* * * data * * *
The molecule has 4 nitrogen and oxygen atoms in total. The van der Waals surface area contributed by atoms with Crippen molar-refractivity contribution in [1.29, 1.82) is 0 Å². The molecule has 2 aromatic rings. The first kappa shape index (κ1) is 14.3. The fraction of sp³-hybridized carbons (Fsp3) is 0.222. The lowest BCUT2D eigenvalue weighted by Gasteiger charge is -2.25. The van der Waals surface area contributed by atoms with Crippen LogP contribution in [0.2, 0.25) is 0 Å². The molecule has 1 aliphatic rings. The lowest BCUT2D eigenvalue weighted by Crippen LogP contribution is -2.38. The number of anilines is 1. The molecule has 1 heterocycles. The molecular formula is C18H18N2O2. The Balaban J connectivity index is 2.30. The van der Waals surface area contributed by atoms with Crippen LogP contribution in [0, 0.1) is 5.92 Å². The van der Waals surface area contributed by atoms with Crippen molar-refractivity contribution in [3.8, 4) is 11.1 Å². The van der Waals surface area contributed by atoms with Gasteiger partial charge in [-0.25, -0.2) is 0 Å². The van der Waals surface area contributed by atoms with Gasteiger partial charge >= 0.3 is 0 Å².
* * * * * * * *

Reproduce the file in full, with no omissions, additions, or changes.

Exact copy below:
The molecule has 4 nitrogen and oxygen atoms in total. The van der Waals surface area contributed by atoms with Crippen molar-refractivity contribution in [1.29, 1.82) is 0 Å². The molecule has 2 aromatic rings. The first kappa shape index (κ1) is 14.3. The fraction of sp³-hybridized carbons (Fsp3) is 0.222. The lowest BCUT2D eigenvalue weighted by Gasteiger charge is -2.25. The van der Waals surface area contributed by atoms with Crippen LogP contribution in [0.2, 0.25) is 0 Å². The molecule has 1 aliphatic rings. The lowest BCUT2D eigenvalue weighted by Crippen LogP contribution is -2.38. The number of anilines is 1. The molecule has 1 heterocycles. The molecular formula is C18H18N2O2. The Balaban J connectivity index is 2.30. The van der Waals surface area contributed by atoms with Crippen LogP contribution in [0, 0.1) is 5.92 Å². The van der Waals surface area contributed by atoms with Crippen molar-refractivity contribution in [3.8, 4) is 11.1 Å². The van der Waals surface area contributed by atoms with Gasteiger partial charge in [-0.25, -0.2) is 0 Å². The van der Waals surface area contributed by atoms with Gasteiger partial charge >= 0.3 is 0 Å².